Are ESG ETFs just a marketing gimmick

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Last Updated on October 9, 2022 by Bitfinsider

ESG, which stands for environmental, social, and governance, is currently one of the most popular movements in the world of investing; nevertheless, some investors consider it to be nothing more than a gimmick.

Companies such as BlackRock, Vanguard, and Fidelity are pioneering a new category of funds known as ESG. These funds are invested in businesses that fulfill a set of predetermined requirements. Among other things, these objectives refer to standards on diversity, equity, and inclusion; pollution; carbon emissions; and data security.

However, attacks on ESGs have originated from a variety of sources. Recently, the Comptroller of the City of New York, Brad Lander, wrote a letter to the Chief Executive Officer of BlackRock, Larry Fink, requesting that the corporation improve its climate disclosures and produce a strategy to make a commitment to net-zero greenhouse gas emissions throughout its portfolio.

On the other side, officials affiliated with the Republican Party have said that BlackRock is avoiding investing in energy stocks. On Wednesday, the state of Louisiana made the announcement that it would withdraw $794 million from the funds managed by BlackRock, citing the company’s support of ESG investment practices.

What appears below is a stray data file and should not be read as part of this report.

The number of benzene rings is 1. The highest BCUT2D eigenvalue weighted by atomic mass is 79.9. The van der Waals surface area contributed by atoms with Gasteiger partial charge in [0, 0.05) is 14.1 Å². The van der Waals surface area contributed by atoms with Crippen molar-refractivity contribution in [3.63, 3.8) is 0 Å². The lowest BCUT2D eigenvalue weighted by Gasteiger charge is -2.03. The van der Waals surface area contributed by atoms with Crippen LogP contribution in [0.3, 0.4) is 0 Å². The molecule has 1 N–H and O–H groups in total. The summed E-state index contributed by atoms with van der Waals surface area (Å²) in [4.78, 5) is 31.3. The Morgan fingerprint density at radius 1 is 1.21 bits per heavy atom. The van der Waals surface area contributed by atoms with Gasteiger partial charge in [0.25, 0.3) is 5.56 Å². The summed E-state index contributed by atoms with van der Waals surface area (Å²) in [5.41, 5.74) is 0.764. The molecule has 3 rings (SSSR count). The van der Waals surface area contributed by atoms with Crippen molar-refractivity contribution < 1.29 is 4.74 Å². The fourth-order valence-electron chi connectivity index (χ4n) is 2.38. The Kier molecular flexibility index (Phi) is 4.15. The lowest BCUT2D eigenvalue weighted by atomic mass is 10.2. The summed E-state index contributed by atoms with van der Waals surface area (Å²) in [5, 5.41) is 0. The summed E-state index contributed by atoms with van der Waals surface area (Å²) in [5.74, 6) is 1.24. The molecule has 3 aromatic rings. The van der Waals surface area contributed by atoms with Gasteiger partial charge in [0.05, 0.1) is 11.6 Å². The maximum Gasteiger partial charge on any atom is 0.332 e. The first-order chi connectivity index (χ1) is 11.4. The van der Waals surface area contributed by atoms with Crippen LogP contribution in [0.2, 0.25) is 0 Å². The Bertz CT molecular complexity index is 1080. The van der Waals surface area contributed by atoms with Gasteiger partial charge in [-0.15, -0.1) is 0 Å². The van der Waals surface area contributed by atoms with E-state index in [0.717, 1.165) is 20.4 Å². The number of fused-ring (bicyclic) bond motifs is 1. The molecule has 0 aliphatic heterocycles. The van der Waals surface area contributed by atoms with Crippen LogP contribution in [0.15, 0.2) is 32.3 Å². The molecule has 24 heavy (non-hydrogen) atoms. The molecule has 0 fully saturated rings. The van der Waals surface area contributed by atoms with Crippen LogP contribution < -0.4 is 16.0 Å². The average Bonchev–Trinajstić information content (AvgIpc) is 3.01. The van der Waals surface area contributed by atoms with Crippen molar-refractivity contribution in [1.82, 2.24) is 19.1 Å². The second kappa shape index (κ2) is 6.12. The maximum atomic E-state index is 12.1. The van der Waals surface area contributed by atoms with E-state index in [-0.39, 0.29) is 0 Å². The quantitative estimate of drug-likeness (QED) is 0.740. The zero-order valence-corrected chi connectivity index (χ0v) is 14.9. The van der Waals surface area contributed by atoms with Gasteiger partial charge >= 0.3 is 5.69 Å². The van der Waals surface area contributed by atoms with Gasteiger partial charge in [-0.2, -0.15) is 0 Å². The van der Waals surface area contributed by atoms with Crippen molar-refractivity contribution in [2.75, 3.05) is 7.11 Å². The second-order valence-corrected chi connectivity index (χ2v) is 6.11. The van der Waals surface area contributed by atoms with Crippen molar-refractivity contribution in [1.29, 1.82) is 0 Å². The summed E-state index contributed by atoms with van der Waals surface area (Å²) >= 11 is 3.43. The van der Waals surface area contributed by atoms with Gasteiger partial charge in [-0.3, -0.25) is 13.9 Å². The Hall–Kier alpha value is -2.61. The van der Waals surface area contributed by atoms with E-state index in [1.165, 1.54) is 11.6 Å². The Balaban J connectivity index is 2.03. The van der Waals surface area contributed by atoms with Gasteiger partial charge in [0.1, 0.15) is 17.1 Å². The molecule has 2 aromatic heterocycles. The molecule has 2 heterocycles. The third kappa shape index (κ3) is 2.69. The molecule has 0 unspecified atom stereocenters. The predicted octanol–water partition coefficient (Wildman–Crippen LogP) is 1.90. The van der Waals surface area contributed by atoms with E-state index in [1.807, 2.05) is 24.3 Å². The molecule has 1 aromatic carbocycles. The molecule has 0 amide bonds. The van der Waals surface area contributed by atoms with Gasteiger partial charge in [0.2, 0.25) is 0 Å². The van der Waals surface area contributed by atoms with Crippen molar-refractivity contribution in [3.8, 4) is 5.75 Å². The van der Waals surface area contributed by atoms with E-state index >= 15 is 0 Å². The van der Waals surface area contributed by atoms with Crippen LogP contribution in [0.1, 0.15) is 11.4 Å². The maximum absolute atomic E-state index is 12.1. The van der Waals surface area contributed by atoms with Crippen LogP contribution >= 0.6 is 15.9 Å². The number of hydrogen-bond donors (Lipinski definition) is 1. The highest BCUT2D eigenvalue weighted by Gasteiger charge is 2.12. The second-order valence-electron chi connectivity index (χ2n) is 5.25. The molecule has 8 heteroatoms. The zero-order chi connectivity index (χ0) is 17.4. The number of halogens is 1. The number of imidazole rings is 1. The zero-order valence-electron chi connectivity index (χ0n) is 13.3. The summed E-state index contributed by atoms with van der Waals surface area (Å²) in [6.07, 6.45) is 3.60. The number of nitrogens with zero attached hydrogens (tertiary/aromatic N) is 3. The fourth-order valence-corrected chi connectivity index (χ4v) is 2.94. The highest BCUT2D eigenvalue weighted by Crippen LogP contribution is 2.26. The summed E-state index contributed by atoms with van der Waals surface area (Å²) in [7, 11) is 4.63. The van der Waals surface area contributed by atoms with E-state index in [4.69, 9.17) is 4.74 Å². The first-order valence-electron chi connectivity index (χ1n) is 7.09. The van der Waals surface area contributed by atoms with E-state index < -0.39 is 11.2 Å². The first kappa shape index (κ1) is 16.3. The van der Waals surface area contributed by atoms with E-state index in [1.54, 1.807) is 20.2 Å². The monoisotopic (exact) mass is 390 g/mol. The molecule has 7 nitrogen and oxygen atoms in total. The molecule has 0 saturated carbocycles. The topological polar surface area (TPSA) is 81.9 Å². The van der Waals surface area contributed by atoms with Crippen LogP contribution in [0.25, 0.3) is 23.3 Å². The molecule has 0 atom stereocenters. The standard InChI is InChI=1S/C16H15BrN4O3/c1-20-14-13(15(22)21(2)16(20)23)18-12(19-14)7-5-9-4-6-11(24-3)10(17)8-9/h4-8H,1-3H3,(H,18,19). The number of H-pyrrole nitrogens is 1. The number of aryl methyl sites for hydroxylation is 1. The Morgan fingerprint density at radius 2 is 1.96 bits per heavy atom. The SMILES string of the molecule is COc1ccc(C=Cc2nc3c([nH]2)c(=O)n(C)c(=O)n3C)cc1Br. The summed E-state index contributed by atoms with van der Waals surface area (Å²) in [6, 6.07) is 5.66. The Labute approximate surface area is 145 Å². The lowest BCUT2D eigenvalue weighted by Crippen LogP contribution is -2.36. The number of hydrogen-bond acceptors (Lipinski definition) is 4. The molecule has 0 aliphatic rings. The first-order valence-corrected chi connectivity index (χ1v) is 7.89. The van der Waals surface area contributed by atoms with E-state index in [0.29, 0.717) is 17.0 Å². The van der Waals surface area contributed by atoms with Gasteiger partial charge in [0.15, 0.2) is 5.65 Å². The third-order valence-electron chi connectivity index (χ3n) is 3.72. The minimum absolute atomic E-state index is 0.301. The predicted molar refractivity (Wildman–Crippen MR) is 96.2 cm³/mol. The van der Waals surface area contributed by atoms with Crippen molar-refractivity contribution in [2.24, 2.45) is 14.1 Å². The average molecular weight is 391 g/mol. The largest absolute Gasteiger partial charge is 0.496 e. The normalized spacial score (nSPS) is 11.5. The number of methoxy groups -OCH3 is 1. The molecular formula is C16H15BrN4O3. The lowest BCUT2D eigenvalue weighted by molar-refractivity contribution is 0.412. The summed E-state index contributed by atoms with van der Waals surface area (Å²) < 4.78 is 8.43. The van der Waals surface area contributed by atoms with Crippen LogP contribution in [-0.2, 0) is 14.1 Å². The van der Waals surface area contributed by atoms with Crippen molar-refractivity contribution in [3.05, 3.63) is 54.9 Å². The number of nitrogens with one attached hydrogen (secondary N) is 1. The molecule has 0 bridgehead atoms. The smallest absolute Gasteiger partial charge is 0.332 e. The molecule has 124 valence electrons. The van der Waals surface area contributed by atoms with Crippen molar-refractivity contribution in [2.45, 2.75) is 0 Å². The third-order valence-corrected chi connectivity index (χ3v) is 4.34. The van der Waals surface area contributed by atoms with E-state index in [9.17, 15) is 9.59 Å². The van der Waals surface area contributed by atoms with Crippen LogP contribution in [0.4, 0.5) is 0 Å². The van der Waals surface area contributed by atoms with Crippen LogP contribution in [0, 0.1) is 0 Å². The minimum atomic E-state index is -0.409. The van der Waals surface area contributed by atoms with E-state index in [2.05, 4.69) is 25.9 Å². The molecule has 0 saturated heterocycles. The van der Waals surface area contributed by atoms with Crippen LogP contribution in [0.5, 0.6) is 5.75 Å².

A request for comment was sent to BlackRock, but they did not react right away.

According to a recent opinion piece published in the New York Times by Hans Taparia, a professor at the Stern School of Business at New York University, ESG investing can create incentives for companies to be more socially and environmentally cautious; however, many investors have the mistaken belief that their portfolios are helping the world when, in reality, ESG investing is designed primarily to maximize shareholder returns. Taparia wrote this piece.

An ESG fund that makes use of MSCI ratings contains almost all of the stocks that make up the S&P 500.

The opinion piece continued by arguing that Wall Street needs rating systems that are more demanding, particularly when businesses that have achieved high ESG scores have been condemned for contributing to environmental or social issues.

Ethical, social, and environmental (ESG) investing is “most definitely not a fake,” according to Arne Noack, head of systematic investment solutions for the Americas at DWS, who was a guest on the program “ETF Edge” on CNBC. According to him, the concept that underpins the approach is the idea that businesses should earn profits in ways that are both healthy and sustainable.

According to Noack, “what we mean by ESG investing is, to put it as simply as possible, the incorporation of publicly available data into investment processes.” “None of this is carried out in a covert manner. Everything is carried out in a very open and honest manner.


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